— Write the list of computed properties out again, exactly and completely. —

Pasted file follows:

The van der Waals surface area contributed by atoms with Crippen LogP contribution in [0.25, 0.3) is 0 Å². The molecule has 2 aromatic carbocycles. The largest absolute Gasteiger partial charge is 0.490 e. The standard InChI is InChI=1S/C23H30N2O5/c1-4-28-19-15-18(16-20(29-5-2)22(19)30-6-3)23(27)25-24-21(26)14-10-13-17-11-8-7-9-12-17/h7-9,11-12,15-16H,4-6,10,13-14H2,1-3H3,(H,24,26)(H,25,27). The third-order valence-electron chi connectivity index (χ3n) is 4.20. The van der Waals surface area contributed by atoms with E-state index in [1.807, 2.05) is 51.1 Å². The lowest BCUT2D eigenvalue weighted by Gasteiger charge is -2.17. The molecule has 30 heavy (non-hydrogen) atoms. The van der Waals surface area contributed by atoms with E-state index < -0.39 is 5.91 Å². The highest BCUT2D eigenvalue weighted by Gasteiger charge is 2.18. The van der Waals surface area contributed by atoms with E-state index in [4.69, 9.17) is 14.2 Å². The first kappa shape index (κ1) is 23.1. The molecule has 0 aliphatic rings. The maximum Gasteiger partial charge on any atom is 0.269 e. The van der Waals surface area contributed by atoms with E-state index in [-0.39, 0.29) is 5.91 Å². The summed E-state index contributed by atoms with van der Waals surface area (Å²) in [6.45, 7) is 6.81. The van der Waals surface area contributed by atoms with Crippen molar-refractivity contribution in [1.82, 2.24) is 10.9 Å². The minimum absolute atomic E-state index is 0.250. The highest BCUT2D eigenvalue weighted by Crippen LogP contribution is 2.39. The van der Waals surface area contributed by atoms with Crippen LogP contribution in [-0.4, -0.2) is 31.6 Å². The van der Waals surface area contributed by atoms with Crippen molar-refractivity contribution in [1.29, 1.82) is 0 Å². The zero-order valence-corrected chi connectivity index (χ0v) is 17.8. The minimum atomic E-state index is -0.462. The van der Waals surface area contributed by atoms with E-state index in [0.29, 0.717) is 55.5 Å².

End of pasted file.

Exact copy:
The van der Waals surface area contributed by atoms with Crippen LogP contribution in [0.25, 0.3) is 0 Å². The molecule has 2 aromatic carbocycles. The largest absolute Gasteiger partial charge is 0.490 e. The standard InChI is InChI=1S/C23H30N2O5/c1-4-28-19-15-18(16-20(29-5-2)22(19)30-6-3)23(27)25-24-21(26)14-10-13-17-11-8-7-9-12-17/h7-9,11-12,15-16H,4-6,10,13-14H2,1-3H3,(H,24,26)(H,25,27). The third-order valence-electron chi connectivity index (χ3n) is 4.20. The van der Waals surface area contributed by atoms with E-state index in [1.807, 2.05) is 51.1 Å². The lowest BCUT2D eigenvalue weighted by Gasteiger charge is -2.17. The molecule has 30 heavy (non-hydrogen) atoms. The van der Waals surface area contributed by atoms with E-state index < -0.39 is 5.91 Å². The highest BCUT2D eigenvalue weighted by Gasteiger charge is 2.18. The van der Waals surface area contributed by atoms with E-state index in [4.69, 9.17) is 14.2 Å². The first kappa shape index (κ1) is 23.1. The molecule has 0 aliphatic rings. The maximum Gasteiger partial charge on any atom is 0.269 e. The van der Waals surface area contributed by atoms with E-state index in [-0.39, 0.29) is 5.91 Å². The summed E-state index contributed by atoms with van der Waals surface area (Å²) in [6.45, 7) is 6.81. The van der Waals surface area contributed by atoms with Crippen molar-refractivity contribution in [1.82, 2.24) is 10.9 Å². The minimum absolute atomic E-state index is 0.250. The highest BCUT2D eigenvalue weighted by Crippen LogP contribution is 2.39. The van der Waals surface area contributed by atoms with Crippen LogP contribution in [-0.4, -0.2) is 31.6 Å². The van der Waals surface area contributed by atoms with Crippen molar-refractivity contribution in [1.29, 1.82) is 0 Å². The zero-order valence-corrected chi connectivity index (χ0v) is 17.8. The minimum atomic E-state index is -0.462. The van der Waals surface area contributed by atoms with E-state index in [0.29, 0.717) is 55.5 Å².